Tangy Yogurt Chicken Marinade

This is a great recipe to grill (or bake) – the tangy yogurt marinade keeps chicken moist and creates a flavorful outer coating that zings.  Serve with couscous and citrus chunks for a winter break.

 

Yogurt Dill Chicken:

  • 2 cups plain yogurt
  • 1 tbsp Dijon mustard
  • 2 tsp dry dill, crushed
  • ½ tsp thyme
  • 4 boneless chicken breasts, pounded*

large shallow covered dish, broiler or grill 

Mix together yogurt, mustard, dill, thyme.  Place pounded chicken in dish, spoon yogurt mixture over, cover and let marinate for at least 1 hour or overnight.  Grill or broil for 10-15 minutes each side, until fully cooked at center.  If you’re broiling, place rack one level from the top most setting. 

*The easiest way to pound chicken is to wrap in plastic wrap and pound with the smooth side of a meat mallet.  Keeps meat from splattering.

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Thanksgiving Files: Perfect Turkey

Test Turkey1

Reposted from 2011 Thanksgiving:

Okay, let’s jump into the cooking a turkey debate.  And acknowledge that a perfect turkey is in the eye of the beholder…or cook.

Last year I had my very first deep fried turkey – I know, late to the party as usual – and I really enjoyed it.  But considering deep frying of any kind terrifies me, you will not see me attempting that anytime soon.  There’s a reason only JeffreyW has deep frying recipes on the blog.  I will, however, enjoy the labors of anyone who wants to deep fry one for me (I’m looking at you little brother).

Traditionalists seem to like to roast their turkeys, basting and slaving over a hot oven for the perfect bird.  I’m not a traditionalist by any means.  Have I mentioned I’m lazy?  Yes, I do believe I have.

There is nothing wrong with this and for expert cooks, the perfect bird is attainable.  But for the rest of us mortals, traditional roasting can be a challenge.  It’s too easy to over cook or under cook, leaving your white meat dry or your dark sections pink and unsafe – sometimes in the same bird.   But in case you want to roast, here are step by step instructions:

World’s Simplest Roast Turkey

And here’s everyone’s favorite Alton Brown with a video demonstration:

Alton Roasts a Turkey

Next up are the briners.  I have to tell you I do not understand brining a turkey.  I’ve had brined turkey, it’s not my favorite.  But if you have a desire to brine, here’s our trusty Alton again (seeing a theme here?):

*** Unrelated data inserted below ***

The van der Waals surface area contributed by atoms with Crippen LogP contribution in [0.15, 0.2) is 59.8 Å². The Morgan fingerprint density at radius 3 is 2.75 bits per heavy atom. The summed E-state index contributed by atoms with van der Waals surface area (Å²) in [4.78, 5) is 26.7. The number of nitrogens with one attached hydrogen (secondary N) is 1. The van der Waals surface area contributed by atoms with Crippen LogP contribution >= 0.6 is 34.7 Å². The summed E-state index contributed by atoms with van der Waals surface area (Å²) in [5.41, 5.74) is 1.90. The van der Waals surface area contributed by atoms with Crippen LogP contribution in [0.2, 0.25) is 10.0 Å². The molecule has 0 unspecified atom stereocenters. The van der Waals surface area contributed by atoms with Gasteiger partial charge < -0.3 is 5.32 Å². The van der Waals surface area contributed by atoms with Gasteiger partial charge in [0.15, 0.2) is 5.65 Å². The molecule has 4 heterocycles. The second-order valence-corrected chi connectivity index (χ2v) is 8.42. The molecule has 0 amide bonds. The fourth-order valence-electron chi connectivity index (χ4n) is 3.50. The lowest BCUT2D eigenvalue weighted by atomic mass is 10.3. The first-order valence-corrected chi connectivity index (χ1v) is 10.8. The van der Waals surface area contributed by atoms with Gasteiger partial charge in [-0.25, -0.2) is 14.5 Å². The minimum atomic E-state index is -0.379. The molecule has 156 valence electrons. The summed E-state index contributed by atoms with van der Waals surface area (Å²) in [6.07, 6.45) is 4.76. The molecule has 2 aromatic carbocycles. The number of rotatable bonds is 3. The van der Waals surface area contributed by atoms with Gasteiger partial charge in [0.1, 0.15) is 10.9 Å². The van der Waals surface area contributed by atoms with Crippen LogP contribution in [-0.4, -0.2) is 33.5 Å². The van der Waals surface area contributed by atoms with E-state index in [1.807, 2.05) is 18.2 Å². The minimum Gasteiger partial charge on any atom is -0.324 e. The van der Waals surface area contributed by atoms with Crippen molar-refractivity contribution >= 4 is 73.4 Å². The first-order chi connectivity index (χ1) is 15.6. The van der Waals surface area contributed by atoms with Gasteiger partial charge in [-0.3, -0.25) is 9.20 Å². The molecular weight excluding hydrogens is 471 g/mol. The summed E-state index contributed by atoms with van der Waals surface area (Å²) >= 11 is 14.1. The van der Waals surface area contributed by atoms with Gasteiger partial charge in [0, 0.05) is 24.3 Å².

Alton Brine’s a Turkey

One thing you’ll see in all these examples is no one stuffs a turkey with stuffing.  In my humble opinion this is the easiest way to dry out your bird or accidentally poison your guests.  Stuffing needs to reach a temperature of at least 165 degrees to be fully cooked, at this point your bird will be completely dried out.  If you are looking for stuffing that tastes like it has been cooked inside the bird, do what my friend Alton does (no not that Alton), he buys and cooks turkey thighs and legs in chicken broth (or you can use the neck and giblets) and then uses that broth to season both his stuffing and gravy.  And both are wonderful.  Cook the stuffing in a casserole dish, covered for really moist stuffing.  If you like a crunchy top, take the lid off once the stuffing is warmed through and bake until golden brown on top.

So what do you do with that big cavernous space in your turkey if you’re not going to stuff it?  Fill it with flavor.  I use a spice infuser or a spice bag and fill it with all kinds of wonderful spices, depending on my mood.  I’ve also added a whole onion or citrus fruits (all should be disposed of after cooking), to infuse the bird with intense flavor.  Citrus bird is one of my favorites after the traditional rosemary-garlic-sage spices.

This recipe for a citrus bird sounds wonderful and I may try it this year (yes, I do cook a turkey even if I’m having Thanksgiving elsewhere – how else are we going to have leftovers?):

Perfect Citrus Turkey

Picture of Perfect Citrus Turkey and Gravy Recipe

Citrus Turkey from Food Network

So how do I cook my bird?  After many mishaps, I’ve decided that the easiest and most foolproof way is to use a cooking bag.  I usually roast at a higher temperature than on the instructions (375 instead of the 325 they recommend) and the last 15 minutes or so, I open the bag, pull it back and let the skin brown nicely.